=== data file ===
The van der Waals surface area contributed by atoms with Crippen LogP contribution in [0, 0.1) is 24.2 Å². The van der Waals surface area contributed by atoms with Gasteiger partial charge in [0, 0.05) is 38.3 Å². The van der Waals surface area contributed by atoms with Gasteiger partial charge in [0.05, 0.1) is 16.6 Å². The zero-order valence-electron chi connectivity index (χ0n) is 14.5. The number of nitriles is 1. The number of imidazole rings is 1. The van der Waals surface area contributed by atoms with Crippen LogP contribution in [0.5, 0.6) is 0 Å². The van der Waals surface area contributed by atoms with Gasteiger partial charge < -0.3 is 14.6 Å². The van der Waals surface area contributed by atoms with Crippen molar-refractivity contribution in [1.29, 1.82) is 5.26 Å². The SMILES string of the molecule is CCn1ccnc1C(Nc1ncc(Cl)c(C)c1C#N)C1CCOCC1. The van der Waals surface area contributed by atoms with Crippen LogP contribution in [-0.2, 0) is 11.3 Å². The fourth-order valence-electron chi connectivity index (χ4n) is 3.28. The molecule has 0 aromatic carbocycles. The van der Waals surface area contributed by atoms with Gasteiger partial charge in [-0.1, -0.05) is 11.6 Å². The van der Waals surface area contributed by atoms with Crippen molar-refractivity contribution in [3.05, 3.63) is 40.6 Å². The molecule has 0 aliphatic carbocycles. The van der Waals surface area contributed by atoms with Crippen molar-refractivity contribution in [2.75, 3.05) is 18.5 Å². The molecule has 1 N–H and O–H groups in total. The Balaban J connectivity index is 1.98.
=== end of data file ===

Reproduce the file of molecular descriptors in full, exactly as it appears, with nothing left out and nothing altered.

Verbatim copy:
The van der Waals surface area contributed by atoms with Crippen LogP contribution in [0, 0.1) is 24.2 Å². The van der Waals surface area contributed by atoms with Gasteiger partial charge in [0, 0.05) is 38.3 Å². The van der Waals surface area contributed by atoms with Gasteiger partial charge in [0.05, 0.1) is 16.6 Å². The zero-order valence-electron chi connectivity index (χ0n) is 14.5. The number of nitriles is 1. The number of imidazole rings is 1. The van der Waals surface area contributed by atoms with Crippen LogP contribution in [0.5, 0.6) is 0 Å². The van der Waals surface area contributed by atoms with Gasteiger partial charge < -0.3 is 14.6 Å². The van der Waals surface area contributed by atoms with Crippen molar-refractivity contribution in [1.29, 1.82) is 5.26 Å². The SMILES string of the molecule is CCn1ccnc1C(Nc1ncc(Cl)c(C)c1C#N)C1CCOCC1. The van der Waals surface area contributed by atoms with Crippen LogP contribution in [-0.2, 0) is 11.3 Å². The fourth-order valence-electron chi connectivity index (χ4n) is 3.28. The molecule has 0 aromatic carbocycles. The van der Waals surface area contributed by atoms with Gasteiger partial charge in [-0.1, -0.05) is 11.6 Å². The van der Waals surface area contributed by atoms with Crippen molar-refractivity contribution in [3.05, 3.63) is 40.6 Å². The molecule has 0 aliphatic carbocycles. The van der Waals surface area contributed by atoms with Crippen molar-refractivity contribution in [2.75, 3.05) is 18.5 Å². The molecule has 1 N–H and O–H groups in total. The Balaban J connectivity index is 1.98.